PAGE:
Film Review: 3-Iron (Bin-jip)



   In a career overwhelmed with accusations of shallow brutalism, misogyny and art-house stylisation triumphing ecstatically over substance time and again, it is a rather jolting experience to revisit Kim Ki-Duk’s elegant 3-Iron; a languid and haunting feature which suggests the heart of an artist lies beneath Kim’s propensity to provocate above all else.

   3-Iron takes the form of a modern ghost story in which the ethereal characters are not spirits in the classic sense but, rather, the individuals who remain unseen in plain view, inconspicuous by their presence in society.

   Tae-suk (Jae Hae) is a loner who drifts aimlessly through life, using his lack of visibility to break into houses with the sole aim of enjoying the unassuming comfort they provide – a warm bed, a luxurious bath. The only clue as to his presence are the small details he leaves behind; Tae-suk fixes clocks and does the laundry partially as thanks and equally to leave physical evidence of his existence in a world which fails to acknowledge him. One night, a slumber in a foreign home is interrupted by Sun-hwa (Lee Seung-yeon), a housewife who is regularly beaten by her husband.

   Unexpectedly Tae-suk and Sun-hwa form an instant, unspoken connection; a mute relationship is instantly forged in which the two ghost-like figures become immutably bonded. Tae-suk seeks retribution on Sun-hwa’s bullying partner with the titular golf club before the two escape into the night searching for more houses to haunt with their presence.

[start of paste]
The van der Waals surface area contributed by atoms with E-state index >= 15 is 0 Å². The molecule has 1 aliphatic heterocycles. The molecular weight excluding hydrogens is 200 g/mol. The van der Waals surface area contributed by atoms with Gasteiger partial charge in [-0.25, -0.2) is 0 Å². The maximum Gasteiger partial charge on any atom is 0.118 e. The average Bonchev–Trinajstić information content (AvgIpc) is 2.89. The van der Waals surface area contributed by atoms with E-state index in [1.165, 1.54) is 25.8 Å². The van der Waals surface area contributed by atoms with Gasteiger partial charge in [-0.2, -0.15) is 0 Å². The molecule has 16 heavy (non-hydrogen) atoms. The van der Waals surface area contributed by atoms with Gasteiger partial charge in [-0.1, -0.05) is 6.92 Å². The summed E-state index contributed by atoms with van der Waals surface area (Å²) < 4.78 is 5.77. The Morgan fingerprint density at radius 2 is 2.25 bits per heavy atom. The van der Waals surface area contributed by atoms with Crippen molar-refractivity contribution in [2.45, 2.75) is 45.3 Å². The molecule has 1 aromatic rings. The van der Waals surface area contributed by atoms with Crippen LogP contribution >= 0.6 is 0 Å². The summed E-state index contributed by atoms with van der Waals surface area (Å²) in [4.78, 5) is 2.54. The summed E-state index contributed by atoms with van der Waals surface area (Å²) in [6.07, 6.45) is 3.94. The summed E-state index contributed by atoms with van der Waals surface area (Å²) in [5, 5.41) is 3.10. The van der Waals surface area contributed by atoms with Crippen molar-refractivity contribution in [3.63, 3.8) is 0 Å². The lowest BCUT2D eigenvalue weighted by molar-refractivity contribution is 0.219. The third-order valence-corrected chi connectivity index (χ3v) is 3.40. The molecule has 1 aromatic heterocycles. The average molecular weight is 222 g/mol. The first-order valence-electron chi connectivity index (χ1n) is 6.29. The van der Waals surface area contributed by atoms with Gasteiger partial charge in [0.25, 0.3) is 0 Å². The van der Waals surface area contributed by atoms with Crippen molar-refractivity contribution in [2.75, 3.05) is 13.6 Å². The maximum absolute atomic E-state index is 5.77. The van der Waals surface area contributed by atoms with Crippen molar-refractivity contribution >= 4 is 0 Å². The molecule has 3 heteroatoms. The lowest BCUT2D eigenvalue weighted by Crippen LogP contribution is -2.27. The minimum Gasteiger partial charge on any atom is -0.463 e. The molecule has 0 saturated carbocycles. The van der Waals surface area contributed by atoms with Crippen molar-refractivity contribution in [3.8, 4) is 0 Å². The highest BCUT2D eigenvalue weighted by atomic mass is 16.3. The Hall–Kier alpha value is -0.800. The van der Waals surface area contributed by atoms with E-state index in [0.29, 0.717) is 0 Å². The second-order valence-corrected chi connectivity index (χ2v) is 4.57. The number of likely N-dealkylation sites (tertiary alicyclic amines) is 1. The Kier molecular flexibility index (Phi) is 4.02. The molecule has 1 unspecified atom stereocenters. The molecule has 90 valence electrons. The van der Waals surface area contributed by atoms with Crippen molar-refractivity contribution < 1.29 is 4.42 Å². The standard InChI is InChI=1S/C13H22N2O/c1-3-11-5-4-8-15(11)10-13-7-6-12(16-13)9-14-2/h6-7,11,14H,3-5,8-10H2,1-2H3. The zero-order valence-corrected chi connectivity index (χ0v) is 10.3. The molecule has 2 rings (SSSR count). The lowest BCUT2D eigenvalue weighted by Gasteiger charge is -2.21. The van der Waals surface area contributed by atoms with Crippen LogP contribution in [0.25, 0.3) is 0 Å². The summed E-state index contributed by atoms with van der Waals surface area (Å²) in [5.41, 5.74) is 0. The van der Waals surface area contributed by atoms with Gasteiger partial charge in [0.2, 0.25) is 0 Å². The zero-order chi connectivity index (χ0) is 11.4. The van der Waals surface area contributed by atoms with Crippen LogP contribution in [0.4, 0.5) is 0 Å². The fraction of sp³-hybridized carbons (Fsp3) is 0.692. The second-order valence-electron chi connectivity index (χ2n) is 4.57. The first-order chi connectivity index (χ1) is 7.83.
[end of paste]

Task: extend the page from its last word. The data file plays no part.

From here, 3-Iron takes the rather unusual path of blossoming into a romance grounded in (faux) meta-physics and apparitional metaphors transition into real character traits. Tae-suk, for example, learns how to make himself disappear from view – his shadow becomes the only give-away of his existence. If you are willing to indulge in this leap of faith, and the film transgressing from eerie thriller into supernatural romance, then there is much to be enjoyed with the cod philosophy which dominates the third act.

   Tae-suk and Sun-hwa are an extreme example of a doomed affair – their bond, based on nothing as slight as mere words, is at threat by the cruel world which surrounds them and it is upon this bleak backdrop that their sincere, albeit tragic, love story is painted. Indeed, Kim’s formal experiment of a largely dialogue free feature proves to be an inspired and mesmerising choice – words would always feel somehow reductive and, instead, the romance is allowed to play out on a more visceral, meditative, abstract and cerebral level than it may if exposition had attempted to challenge or explain.

   Whilst Kim’s work usually revels in the vice of humanity, 3-Iron acts as an ideological polemic, almost spiritual work, which celebrates love at its purest and most unexpected. Whilst the world may be unfair and unjust, violence and despair found in each of us, Kim’s film seems to suggest that we are all capable of love and joy which transcends our physical self. A final shot of the couple longing to be together in a banal and wicked life lingers and haunts long after the screen has faded to black.
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2 comments

  1. Oh I don't like watching domestic violence in tv/film :( it makes me feel so sad for days on end :(

    Danniella | www.famousinjapan.co.uk

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